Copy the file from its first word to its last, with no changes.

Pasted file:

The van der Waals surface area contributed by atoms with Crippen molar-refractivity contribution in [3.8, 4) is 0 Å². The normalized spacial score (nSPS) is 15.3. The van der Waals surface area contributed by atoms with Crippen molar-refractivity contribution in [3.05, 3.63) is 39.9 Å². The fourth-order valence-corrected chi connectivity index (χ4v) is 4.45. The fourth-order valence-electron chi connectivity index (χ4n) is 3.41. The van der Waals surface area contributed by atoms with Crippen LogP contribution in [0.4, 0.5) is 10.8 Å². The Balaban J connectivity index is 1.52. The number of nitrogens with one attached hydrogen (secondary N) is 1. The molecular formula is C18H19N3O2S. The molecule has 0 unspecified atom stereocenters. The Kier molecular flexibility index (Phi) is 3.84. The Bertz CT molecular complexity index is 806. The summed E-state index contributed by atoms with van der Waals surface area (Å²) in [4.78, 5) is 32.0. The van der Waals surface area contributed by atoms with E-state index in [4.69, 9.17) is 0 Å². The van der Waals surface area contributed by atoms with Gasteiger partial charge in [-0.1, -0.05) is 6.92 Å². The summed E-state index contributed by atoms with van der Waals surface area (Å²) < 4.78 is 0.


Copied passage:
The van der Waals surface area contributed by atoms with Crippen molar-refractivity contribution in [3.8, 4) is 0 Å². The normalized spacial score (nSPS) is 15.3. The van der Waals surface area contributed by atoms with Crippen molar-refractivity contribution in [3.05, 3.63) is 39.9 Å². The fourth-order valence-corrected chi connectivity index (χ4v) is 4.45. The fourth-order valence-electron chi connectivity index (χ4n) is 3.41. The van der Waals surface area contributed by atoms with Crippen LogP contribution in [0.4, 0.5) is 10.8 Å². The Balaban J connectivity index is 1.52. The number of nitrogens with one attached hydrogen (secondary N) is 1. The molecular formula is C18H19N3O2S. The molecule has 0 unspecified atom stereocenters. The Kier molecular flexibility index (Phi) is 3.84. The Bertz CT molecular complexity index is 806. The summed E-state index contributed by atoms with van der Waals surface area (Å²) in [4.78, 5) is 32.0. The van der Waals surface area contributed by atoms with E-state index in [4.69, 9.17) is 0 Å². The van der Waals surface area contributed by atoms with Gasteiger partial charge in [-0.1, -0.05) is 6.92 Å². The summed E-state index contributed by atoms with van der Waals surface area (Å²) < 4.78 is 0.